Goodbye for now: senior Anjali Patnana reflects on being separated from her family

Celebrating+Diwali%2C+the+festival+of+lights%2C+senior+Anjali+Patnana+poses+with+her+family.+Patnana+practices+Hinduism%2C+and+Diwali+is+a+big+celebration+with+family.+%E2%80%9CDiwali+is+so+much+fun%2C+it%E2%80%99s+nice+%5Bto+spend+time%5D+with+family%2C%E2%80%9D+Patnana+said.

Courtesy of Rhea Patnana

Celebrating Diwali, the festival of lights, senior Anjali Patnana poses with her family. Patnana practices Hinduism, and Diwali is a big celebration with family. “Diwali is so much fun, it’s nice [to spend time] with family,” Patnana said.

It was a warm night in Mumbai, India. All of senior Anjali Patnana’s family was gathered around at the conclusion of her family’s annual trip to India in summer 2019, saying their goodbyes. Wiping away her tears, little did Patnana know this would be her final goodbye. 

“Looking back, I wish I would have spent more time saying goodbye. I was too anxious to get to the airport. I wish I took my time saying goodbye,” Patnana said.

Every year for three weeks, Patnana visits her family in Mumbai, India. However, COVID-19 broke this tradition. 

“My family called us over FaceTime to tell us there wasn’t going to be a visit this year. It made my uncle really sad, so we changed topics. We were going to visit different parts of India together, but that isn’t going to happen now. By the time I see them, they will be two years older. I am missing out on growing up with them,” Patnana said.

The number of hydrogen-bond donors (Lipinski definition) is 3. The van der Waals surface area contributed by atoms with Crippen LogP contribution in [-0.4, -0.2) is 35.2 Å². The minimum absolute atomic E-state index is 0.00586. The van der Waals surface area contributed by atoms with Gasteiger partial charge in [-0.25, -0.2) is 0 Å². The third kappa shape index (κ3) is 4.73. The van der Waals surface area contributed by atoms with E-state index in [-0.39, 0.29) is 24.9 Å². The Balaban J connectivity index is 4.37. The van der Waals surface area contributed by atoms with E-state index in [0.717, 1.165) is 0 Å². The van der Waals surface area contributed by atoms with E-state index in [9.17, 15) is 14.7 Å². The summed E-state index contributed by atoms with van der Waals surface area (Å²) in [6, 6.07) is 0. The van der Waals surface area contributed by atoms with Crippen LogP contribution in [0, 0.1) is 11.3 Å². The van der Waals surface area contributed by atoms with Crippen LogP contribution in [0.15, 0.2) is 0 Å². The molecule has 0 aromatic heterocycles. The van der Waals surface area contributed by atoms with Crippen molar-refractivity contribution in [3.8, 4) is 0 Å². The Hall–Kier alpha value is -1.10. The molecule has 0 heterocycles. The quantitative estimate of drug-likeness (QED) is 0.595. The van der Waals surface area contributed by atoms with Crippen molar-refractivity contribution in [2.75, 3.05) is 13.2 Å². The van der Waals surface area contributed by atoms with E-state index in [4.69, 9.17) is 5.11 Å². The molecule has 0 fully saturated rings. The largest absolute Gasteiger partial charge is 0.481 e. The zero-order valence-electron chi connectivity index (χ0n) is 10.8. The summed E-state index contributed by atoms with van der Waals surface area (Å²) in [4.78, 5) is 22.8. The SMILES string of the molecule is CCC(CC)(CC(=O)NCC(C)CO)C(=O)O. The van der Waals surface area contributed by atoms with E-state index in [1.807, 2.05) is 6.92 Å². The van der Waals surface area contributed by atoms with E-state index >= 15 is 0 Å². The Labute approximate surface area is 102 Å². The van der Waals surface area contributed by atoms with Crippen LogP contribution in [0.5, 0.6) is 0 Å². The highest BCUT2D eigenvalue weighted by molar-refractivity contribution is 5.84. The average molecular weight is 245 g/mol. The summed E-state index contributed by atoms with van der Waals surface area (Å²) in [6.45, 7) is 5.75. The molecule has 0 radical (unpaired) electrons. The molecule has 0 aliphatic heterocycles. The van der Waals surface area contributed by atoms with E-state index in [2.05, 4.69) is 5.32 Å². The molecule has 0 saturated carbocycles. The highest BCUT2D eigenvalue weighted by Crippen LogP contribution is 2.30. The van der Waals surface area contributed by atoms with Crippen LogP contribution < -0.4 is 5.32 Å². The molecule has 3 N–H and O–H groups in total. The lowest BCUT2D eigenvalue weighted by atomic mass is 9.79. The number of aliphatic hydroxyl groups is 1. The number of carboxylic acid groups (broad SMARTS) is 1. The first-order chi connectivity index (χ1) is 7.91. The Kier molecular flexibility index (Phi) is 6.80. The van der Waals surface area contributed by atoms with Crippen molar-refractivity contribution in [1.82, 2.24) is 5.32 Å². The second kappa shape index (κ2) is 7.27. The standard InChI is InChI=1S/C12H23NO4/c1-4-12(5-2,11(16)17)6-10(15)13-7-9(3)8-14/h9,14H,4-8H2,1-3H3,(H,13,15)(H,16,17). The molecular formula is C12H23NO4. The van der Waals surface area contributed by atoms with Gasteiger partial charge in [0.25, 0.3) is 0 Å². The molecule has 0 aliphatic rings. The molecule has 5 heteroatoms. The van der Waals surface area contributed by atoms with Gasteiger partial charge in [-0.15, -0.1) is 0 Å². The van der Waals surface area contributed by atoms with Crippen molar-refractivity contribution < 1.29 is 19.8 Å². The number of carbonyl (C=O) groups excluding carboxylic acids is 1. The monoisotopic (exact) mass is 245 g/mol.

Differing time zones have complicated Patnana’s communication with her family overseas. Mumbai is 11 hours and 30 minutes ahead of St. Louis. 

We were going to visit different parts of India together, but that isn’t going to happen now. By the time I see them, they will be two years older. I am missing out on growing up with them.”

— Anjali Patnana

“Their time zones [in Mumbai] are different, so it is kind of hard [to communicate]. Either they’re really tired or really awake, or it’s the other way around. There’s no in-between time we can call and the connection is really bad,” Patnana said. 

Patnana’s mother is a family practice doctor with Esse Health and has received her COVID-19 vaccinations. Her mom hopes to be able to travel to Mumbai to see her family in the near future.

“She’s vaccinated, so [getting COVID-19] doesn’t really make me nervous. It makes me hopeful that I might be able to go too someday soon,” Patnana said.

Patnana’s family in Mumbai has experienced COVID-19 differently. Their government placed more restrictions on citizens and mask-wearing and traveling is more highly-regulated. 

“There’s this weird system that you request [leaving your house] on this weird website. They get back to you quickly, in case of emergencies, but even to do little things like going to the grocery store, they have to get permission. Their lockdown is so strict,” Patnana said.

 COVID-19 has also impacted the way her cousins attend and experience school. 

“[My cousins] are just gonna do whatever they can this year for school and then just redo the year for next year. They’re literally doing nothing. All of them are very bored. It’s so weird. I would hate it,” Patnana said.

Throughout this experience, Patnana says that she has learned to be more grateful.

“I am grateful that we’re back in school and everything, because [my cousins] don’t have the privilege to do that. It is just very high risk over there. I’m so glad that I get to go out of my house without permission. Their life feels almost dystopian,” Patnana said.